Happy Birthday Elaine

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Today would have been my mom’s 83rd birthday. Now that she is gone I guess it’s OK to let her real age out of the bag, right? I always wrote her a birthday blog post, some of which she had framed, I might add. So it only seems right to keep up the tradition.

In celebration of who she was, I decided to grab one of her many journals off the shelf and open to a random page. You know, so she could send me a message. And yes, I do believe in that crap now. Just go with it.

I suppose you will too, after you read this. No lie, this was the page I randomly opened to. (Click on this image and blow this baby up to read it, you won’t be sorry). This is a list of tactics for discovering pleasure and satisfaction in every day moments. Elaine practiced these her whole life. Genuinely. And with commitment.

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Of course this came from her favorite – Prevention Magazine. And I see from the date that it was February 2008, a time of her life that was filled with chronic struggles.

Elaine was the Queen of this way of living most of her life. She was the Grand Puba of the glass half full. The Crowned Royal of be here now. The absolute over-achiever of carpe diem. She appreciated every person, moment, experience, flower, friend, color… well you get the picture.

In light of all the depression and anxiety awareness this week I took this as a sign of Elaine piping in on the topic from the other side. She never hid her illness when she was well. She would speak freely about it hoping to help others.

The last 10 years of her life were a brave, selfless, many times torturous struggle with the symptoms of depression and anxiety. People think they have seen the depths of this disease, but only those who suffer – or love someone who does –understand what severe clinical depression looks like. Like many who know this first-hand, I was outraged by the words ‘coward’ and ‘selfless’ used this week. They are spoken out of ignorance, for there is nothing braver or more selfless than a person who struggles to get back to the other side of depression.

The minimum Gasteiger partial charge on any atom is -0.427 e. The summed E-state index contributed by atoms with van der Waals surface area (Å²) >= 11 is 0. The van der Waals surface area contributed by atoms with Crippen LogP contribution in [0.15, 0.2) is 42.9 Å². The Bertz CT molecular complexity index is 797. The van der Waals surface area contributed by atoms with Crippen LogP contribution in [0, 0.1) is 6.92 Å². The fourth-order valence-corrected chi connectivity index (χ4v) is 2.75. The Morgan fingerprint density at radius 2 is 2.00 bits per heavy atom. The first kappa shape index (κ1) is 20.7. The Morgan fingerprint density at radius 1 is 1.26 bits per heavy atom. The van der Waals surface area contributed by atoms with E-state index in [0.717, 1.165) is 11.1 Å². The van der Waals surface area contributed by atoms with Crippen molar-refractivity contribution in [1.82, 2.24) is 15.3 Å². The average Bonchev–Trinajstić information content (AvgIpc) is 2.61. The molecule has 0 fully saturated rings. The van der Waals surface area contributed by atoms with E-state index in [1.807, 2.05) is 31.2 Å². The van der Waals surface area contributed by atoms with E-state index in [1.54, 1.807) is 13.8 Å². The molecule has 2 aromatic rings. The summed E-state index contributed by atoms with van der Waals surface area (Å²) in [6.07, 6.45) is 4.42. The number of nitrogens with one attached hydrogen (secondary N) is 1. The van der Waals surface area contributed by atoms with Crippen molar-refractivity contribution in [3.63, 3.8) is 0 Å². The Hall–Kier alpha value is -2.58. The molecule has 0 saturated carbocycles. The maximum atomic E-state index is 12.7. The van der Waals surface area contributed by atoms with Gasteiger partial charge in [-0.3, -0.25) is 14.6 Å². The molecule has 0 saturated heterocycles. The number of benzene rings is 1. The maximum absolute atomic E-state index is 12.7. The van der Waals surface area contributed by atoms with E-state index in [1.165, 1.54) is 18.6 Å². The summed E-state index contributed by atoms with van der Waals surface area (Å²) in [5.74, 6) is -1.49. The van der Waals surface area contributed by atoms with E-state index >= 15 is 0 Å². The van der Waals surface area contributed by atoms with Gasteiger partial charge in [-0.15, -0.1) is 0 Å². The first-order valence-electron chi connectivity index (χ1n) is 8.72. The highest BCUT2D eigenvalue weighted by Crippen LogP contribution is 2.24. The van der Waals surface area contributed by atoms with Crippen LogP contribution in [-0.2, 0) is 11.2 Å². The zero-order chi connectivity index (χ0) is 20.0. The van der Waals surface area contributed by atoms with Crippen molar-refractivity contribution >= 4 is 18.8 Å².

Elaine did this each and every day. She did not always succeed, but she never stopped trying. And though it could have been what would finally take her life… it never won. Of all the things I am proud of, this is the biggest one.

She fought to be herself again when she felt she was not. That is my best way to describe depression in one sentence.

She was my hero. 

So today I do not grieve (ish). I celebrate the woman who brought me into this world and chose not to kill me through those difficult years. Who held my hand, always listened to my woes and made me laugh till I cried and cry till I laughed again. She taught me how to be a mom, a wife and a friend. 

But most of all she taught me how to enjoy the moments.

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Yes, she saved this too. What? You are surprised?

In honor of her day of birth, take a lesson from Elaine and vow to take on one or two of these every day. 

 

 

 

 

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Filed under aging, aging parents, childhood, depression, family, health, mental illness, moms, parenting, Uncategorized

Raccoon Boy

Walking home from the morning dog field the other day we came across the Raccoon Boy truck. I love his tagline: When Animals Annoy, call Raccoon Boy! Not sure if you can see the illustration but there are handcuffs involved!

As luck would have it, he was getting out of his truck as we passed. I told him that I loved his name and he came back with a quick: “I take care of annoying husbands, too!”

Gotta love Raccoon Boy.

racoon boy

Then, as with many oddities that come across my path, I was in a store buying new glass doors for the fireplace and on the counter was this article about a rabid raccoon dropping down the chimney, ransacking a woman’s house and then running upstairs and biting her in the face!